Given what we hear from the Glen Beck crowd, some members of the FOMC and even from reputable names outside of economics (for example, Alvaro Vargas Llosa, son of the Nobel winner Mario Vargas Llosa), after two millennia, a lower bound, we still have great difficulty understanding the concept of inflation. Ok, I know it´s hard because people think of inflation as a price phenomenon, so that an increase in a VIP (Very Important Price) such as oil is called inflation. More precisely, an increase in a VIP is said to be the cause of inflation. Check this quote from a specialist publication – The Economist:
But a jump in inflation caused by higher commodity prices and a rise in VAT—in an economy with spare capacity—is quite different from one caused by excess demand and a pay-price spiral. It intensifies the squeeze on households from other tax rises and curbs consumer spending. Although the central bank is facing calls to tighten monetary policy soon, that would be warranted only if there were signs of inflation getting embedded into expectations and feeding through to higher wages.
This Economist quote reminded me of similar reasoning from a Deutsche Bank economic report from early 2000, where I read: “The rise in oil prices (it had more than doubled over the previous 12 months) can be good” (!). In effect the rise in the price of oil was viewed as a “safety valve” for Greenspan since the rise increased household spending on energy by US$ 50 billion, thus reducing by the same amount resources available for other expenditures, which made a soft landing of the economy more likely. It went on to conclude that Clinton had erred in pressuring OPEP to increase output!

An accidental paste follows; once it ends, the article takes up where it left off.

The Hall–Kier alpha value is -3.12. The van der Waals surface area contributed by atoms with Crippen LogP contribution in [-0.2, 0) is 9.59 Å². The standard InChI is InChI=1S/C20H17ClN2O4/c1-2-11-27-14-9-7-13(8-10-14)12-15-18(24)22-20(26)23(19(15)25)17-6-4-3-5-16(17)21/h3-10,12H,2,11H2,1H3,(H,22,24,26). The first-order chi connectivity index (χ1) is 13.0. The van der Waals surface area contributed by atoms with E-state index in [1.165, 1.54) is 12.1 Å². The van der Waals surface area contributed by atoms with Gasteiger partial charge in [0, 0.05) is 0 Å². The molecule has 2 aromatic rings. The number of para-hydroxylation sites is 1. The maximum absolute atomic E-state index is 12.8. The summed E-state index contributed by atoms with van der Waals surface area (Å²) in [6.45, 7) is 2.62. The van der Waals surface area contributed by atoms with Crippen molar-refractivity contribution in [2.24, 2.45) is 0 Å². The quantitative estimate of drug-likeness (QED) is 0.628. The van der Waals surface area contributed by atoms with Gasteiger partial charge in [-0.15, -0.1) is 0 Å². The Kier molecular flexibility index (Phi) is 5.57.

This is all very muddled thinking. Apparently inflation has many “causes” that have different implications. If it is “caused” by a rise in a VIP, it is somehow “good” because it intensifies the squeeze on households and curbs consumer spending (which, I presume, would reduce inflation?). If it is “caused” by “excess demand” it results in a wage-price spiral (which, I presume, perpetuates inflation?). Fifty years ago those “situations” were termed “Cost push” and “Demand pull” inflation, respectively.
And I´m not making this up. No one doubts that Arthur Burns, a Director of the NBER, adviser to President Eisenhower, Ambassador to Germany, teacher of Milton Friedman, George Stigler and Alan Greenspan, and Fed Chairman, was very knowledgeable in economics. Even so, he presided over the “Great Inflation”. Not in the sense that he was in “the right place at the wrong time” but in the sense that he was responsible for (i.e. caused) the “Great Inflation”. The best and most readable story of “Arthur Burns and Inflation” is the one rendered by Robert Hetzel of the Richmond Fed in a Review article from 1998. The essence of the story is in the following paragraph::
Burns had a real or nonmonetary view of inflation. That is, inflation could arise from a variety of sources other than just money. He believed that a central bank could cause inflation by monetizing government deficits but did not attribute inflation to that source in the early 1970s. Instead, he attributed it to the exercise of monopoly power by unions and large corporations.
Obviously later he blamed it on the power of oil producing countries. To Burns inflation arose from supply shocks (“Cost Push”), against which monetary policy couldn´t do much, except compensate for the negative impact on growth and employment of these shocks! And it was exactly this “compensation” that resulted in the nominal spending (NGDP) upward trend that characterizes the 1970´s, which had the effect of “watering” the so called wage-price spiral. So “cost push” morphs into “demand-pull” and becomes a single process called Inflation!